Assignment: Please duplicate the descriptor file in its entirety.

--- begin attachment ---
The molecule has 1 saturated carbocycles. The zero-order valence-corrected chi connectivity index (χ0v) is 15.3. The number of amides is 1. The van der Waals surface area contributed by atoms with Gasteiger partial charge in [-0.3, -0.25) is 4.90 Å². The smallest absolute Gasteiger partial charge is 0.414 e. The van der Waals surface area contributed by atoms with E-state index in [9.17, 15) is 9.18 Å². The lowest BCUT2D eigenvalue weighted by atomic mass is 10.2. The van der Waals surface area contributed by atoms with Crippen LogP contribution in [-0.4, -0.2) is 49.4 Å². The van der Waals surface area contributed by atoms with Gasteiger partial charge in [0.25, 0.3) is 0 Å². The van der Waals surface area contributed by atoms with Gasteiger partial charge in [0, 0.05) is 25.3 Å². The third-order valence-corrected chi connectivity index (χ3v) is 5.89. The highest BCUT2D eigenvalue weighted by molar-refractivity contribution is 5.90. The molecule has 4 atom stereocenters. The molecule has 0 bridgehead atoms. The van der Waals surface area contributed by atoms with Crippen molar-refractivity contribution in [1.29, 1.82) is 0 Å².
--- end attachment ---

The molecule has 1 saturated carbocycles. The zero-order valence-corrected chi connectivity index (χ0v) is 15.3. The number of amides is 1. The van der Waals surface area contributed by atoms with Gasteiger partial charge in [-0.3, -0.25) is 4.90 Å². The smallest absolute Gasteiger partial charge is 0.414 e. The van der Waals surface area contributed by atoms with E-state index in [9.17, 15) is 9.18 Å². The lowest BCUT2D eigenvalue weighted by atomic mass is 10.2. The van der Waals surface area contributed by atoms with Crippen LogP contribution in [-0.4, -0.2) is 49.4 Å². The van der Waals surface area contributed by atoms with Gasteiger partial charge in [0.25, 0.3) is 0 Å². The van der Waals surface area contributed by atoms with Gasteiger partial charge in [0, 0.05) is 25.3 Å². The third-order valence-corrected chi connectivity index (χ3v) is 5.89. The highest BCUT2D eigenvalue weighted by molar-refractivity contribution is 5.90. The molecule has 4 atom stereocenters. The molecule has 0 bridgehead atoms. The van der Waals surface area contributed by atoms with Crippen molar-refractivity contribution in [1.29, 1.82) is 0 Å².